The Charleston Chopettes
Sometimes, I’m reminded of how much I absolutely love Facebook. Like this week – thanks to Facebook (and some great timing), I was able to take a trip to Charleston, SC, meet some wonderful people, and make an absolute crap-ton of fresh bird food.
Tuesday (3.27.12) I took a nice little road trip down to the beautiful oceanfront town of Charleston. I pulled in, and knocked on the door of Janet Holt Hilton’s house, and was promptly greeted by a beaming Patricia Sund. The kitchen was overrun with CHOP! Vegetables here, funky unknown roots of plants over there, and a food processor going a million miles an hour while some dutiful volunteers chopped away.
I was instructed to grab a couple bags of freshly cooked foods, and take them to the mixing tub, which turned out to be literally a tub. A spa tub, of course (I think if we had just maybe turned on the jets, the tub would have mixed the Chop for us). While pouring a gallon sized bag of cooked white beans into this massive spa tub, I met the wonderful Irena Shultz of Bird Lovers Only Rescue, one of the two organizations we were making the Chop for.
Back up a little: what the heck is Chop? Chop is a fresh bird food concept promoted by Patricia Sund. Essentially you get a bunch of healthy items – grains, oats, vegetables, beans, pasta, and more. You cook all the necessary elements, and leave the rest raw. Chop up all of your veggies, and dump all of the ingredients into a big container, and stir. This is Chop. Divide the chop into single serving baggies, and freeze. Pull one baggie a day and let it unthaw in the fridge, and then feed it to your birds. Rinse, and repeat until all of the Chop is gone.
Chop is a fantastic way to make sure your bird(s) get a huge variety of fresh food on a daily basis, with little to no daily prep time. Its also extremely cheap, and fun to make. The beauty of chop is that there is no recipe, so you can make it up as you go along, and cater to your birds taste.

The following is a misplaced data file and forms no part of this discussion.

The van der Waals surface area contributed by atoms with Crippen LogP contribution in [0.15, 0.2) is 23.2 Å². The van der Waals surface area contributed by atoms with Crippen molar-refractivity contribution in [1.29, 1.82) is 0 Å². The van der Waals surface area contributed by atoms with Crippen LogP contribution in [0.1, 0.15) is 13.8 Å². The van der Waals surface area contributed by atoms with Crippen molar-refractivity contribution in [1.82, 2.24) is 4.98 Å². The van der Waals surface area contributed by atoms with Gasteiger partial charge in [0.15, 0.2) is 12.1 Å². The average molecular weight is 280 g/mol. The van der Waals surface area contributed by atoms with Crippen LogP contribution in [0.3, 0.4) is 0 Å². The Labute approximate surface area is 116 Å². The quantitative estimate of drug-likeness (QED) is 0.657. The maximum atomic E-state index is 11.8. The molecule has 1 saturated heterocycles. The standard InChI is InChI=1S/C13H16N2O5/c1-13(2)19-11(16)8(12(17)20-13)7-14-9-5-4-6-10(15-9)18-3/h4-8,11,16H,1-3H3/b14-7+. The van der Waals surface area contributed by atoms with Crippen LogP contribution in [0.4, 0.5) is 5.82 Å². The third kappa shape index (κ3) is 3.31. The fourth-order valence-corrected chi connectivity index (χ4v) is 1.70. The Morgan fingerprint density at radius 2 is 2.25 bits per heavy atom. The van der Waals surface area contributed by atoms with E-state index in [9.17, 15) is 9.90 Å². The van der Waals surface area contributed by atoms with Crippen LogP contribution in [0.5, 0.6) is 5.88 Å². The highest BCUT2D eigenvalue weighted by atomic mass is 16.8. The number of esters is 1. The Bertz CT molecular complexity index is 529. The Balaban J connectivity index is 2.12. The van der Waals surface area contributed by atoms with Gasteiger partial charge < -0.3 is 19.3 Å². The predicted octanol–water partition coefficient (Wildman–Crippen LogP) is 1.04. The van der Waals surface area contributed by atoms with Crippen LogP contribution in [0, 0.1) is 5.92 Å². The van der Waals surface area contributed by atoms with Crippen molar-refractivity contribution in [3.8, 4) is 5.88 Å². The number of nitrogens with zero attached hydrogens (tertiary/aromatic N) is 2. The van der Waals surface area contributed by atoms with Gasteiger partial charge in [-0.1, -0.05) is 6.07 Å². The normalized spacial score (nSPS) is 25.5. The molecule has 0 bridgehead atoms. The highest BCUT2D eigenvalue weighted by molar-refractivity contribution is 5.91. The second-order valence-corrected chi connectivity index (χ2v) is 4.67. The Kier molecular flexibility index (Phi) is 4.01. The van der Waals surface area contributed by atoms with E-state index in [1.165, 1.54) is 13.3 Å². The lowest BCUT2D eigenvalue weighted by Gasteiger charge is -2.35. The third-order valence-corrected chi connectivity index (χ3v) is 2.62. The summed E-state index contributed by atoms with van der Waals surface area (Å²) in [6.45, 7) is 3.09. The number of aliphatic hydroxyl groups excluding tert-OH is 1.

After we had mixed and chopped until our fingers were sore, we began the bagging process. We bagged enough chop to feed about 50 birds for at least two weeks. Our quick calculations revealed that we had made about 150 pounds of Chop – enough to fill an upright freezer chest full. Judith Archer of The Parrot Posse was able to take home about 100 lbs of the food to her 30+ birds, and Irena Schultz took the remaining 50 lbs to her flock. The verdict is still out on whether or not Snowball appreciated all of our hard work.
I must tell you – I am a Chop convert. I’ve heard of it before, but never made it. I feed a good amount of fresh foods to my birds, but this really takes the cake. It’s easy, cheap, and comparatively little prep time, compared to cutting up fresh foods daily. In this particular batch of chop we used over 80 ingredients – including some fun ones like celery root, golden beets, black amaranth, dried seaweed, and more. All bird safe and all absolutely delicious.
You can read more about Chop and our adventures here on Patricia’s blog – Parrot Nation.